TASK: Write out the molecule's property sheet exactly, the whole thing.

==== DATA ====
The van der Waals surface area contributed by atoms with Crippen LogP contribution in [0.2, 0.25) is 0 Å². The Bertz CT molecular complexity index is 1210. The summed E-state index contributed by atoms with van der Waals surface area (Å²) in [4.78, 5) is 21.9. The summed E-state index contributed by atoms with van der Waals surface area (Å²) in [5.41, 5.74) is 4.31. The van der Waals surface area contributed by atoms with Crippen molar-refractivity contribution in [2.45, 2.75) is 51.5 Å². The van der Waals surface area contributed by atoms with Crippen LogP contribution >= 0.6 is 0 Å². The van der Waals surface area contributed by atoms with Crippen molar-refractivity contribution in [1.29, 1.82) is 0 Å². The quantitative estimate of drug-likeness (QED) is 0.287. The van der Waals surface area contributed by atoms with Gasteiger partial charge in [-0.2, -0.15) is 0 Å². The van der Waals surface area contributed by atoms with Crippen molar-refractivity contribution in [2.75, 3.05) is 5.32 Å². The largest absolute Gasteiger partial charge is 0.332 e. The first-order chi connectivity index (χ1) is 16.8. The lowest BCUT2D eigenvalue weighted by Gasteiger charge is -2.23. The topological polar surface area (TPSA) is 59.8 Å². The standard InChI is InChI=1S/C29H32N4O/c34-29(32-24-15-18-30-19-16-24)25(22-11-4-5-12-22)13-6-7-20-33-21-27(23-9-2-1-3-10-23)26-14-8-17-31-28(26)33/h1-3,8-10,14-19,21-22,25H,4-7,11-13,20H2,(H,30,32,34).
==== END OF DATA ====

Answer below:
The van der Waals surface area contributed by atoms with Crippen LogP contribution in [0.2, 0.25) is 0 Å². The Bertz CT molecular complexity index is 1210. The summed E-state index contributed by atoms with van der Waals surface area (Å²) in [4.78, 5) is 21.9. The summed E-state index contributed by atoms with van der Waals surface area (Å²) in [5.41, 5.74) is 4.31. The van der Waals surface area contributed by atoms with Crippen molar-refractivity contribution in [2.45, 2.75) is 51.5 Å². The van der Waals surface area contributed by atoms with Crippen LogP contribution >= 0.6 is 0 Å². The van der Waals surface area contributed by atoms with Crippen molar-refractivity contribution in [1.29, 1.82) is 0 Å². The quantitative estimate of drug-likeness (QED) is 0.287. The van der Waals surface area contributed by atoms with Gasteiger partial charge in [-0.2, -0.15) is 0 Å². The van der Waals surface area contributed by atoms with Crippen molar-refractivity contribution in [2.75, 3.05) is 5.32 Å². The largest absolute Gasteiger partial charge is 0.332 e. The first-order chi connectivity index (χ1) is 16.8. The lowest BCUT2D eigenvalue weighted by Gasteiger charge is -2.23. The topological polar surface area (TPSA) is 59.8 Å². The standard InChI is InChI=1S/C29H32N4O/c34-29(32-24-15-18-30-19-16-24)25(22-11-4-5-12-22)13-6-7-20-33-21-27(23-9-2-1-3-10-23)26-14-8-17-31-28(26)33/h1-3,8-10,14-19,21-22,25H,4-7,11-13,20H2,(H,30,32,34).